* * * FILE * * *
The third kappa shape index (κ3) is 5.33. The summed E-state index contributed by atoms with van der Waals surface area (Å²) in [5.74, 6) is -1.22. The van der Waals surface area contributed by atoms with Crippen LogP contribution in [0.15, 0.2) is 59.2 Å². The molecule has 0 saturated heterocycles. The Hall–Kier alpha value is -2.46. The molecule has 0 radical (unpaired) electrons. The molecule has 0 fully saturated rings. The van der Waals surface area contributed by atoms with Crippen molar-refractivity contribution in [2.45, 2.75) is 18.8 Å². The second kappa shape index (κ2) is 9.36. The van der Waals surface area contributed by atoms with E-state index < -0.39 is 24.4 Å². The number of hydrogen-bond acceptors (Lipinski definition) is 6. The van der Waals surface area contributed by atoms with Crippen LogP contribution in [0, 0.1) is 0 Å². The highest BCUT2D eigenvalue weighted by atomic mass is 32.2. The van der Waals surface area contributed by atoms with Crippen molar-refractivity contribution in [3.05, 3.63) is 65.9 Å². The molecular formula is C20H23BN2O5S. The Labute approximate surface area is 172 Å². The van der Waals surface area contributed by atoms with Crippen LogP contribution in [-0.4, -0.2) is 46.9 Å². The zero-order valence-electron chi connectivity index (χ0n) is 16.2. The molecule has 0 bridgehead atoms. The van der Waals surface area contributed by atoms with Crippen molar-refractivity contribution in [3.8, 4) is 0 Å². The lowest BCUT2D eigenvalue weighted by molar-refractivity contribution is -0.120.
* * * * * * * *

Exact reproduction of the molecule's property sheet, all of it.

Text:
The third kappa shape index (κ3) is 5.33. The summed E-state index contributed by atoms with van der Waals surface area (Å²) in [5.74, 6) is -1.22. The van der Waals surface area contributed by atoms with Crippen LogP contribution in [0.15, 0.2) is 59.2 Å². The molecule has 0 saturated heterocycles. The Hall–Kier alpha value is -2.46. The molecule has 0 radical (unpaired) electrons. The molecule has 0 fully saturated rings. The van der Waals surface area contributed by atoms with Crippen molar-refractivity contribution in [2.45, 2.75) is 18.8 Å². The second kappa shape index (κ2) is 9.36. The van der Waals surface area contributed by atoms with E-state index < -0.39 is 24.4 Å². The number of hydrogen-bond acceptors (Lipinski definition) is 6. The van der Waals surface area contributed by atoms with Crippen LogP contribution in [0, 0.1) is 0 Å². The highest BCUT2D eigenvalue weighted by atomic mass is 32.2. The van der Waals surface area contributed by atoms with Crippen molar-refractivity contribution in [3.05, 3.63) is 65.9 Å². The molecular formula is C20H23BN2O5S. The Labute approximate surface area is 172 Å². The van der Waals surface area contributed by atoms with Crippen LogP contribution in [-0.4, -0.2) is 46.9 Å². The zero-order valence-electron chi connectivity index (χ0n) is 16.2. The molecule has 0 bridgehead atoms. The van der Waals surface area contributed by atoms with Crippen molar-refractivity contribution in [3.8, 4) is 0 Å². The lowest BCUT2D eigenvalue weighted by molar-refractivity contribution is -0.120.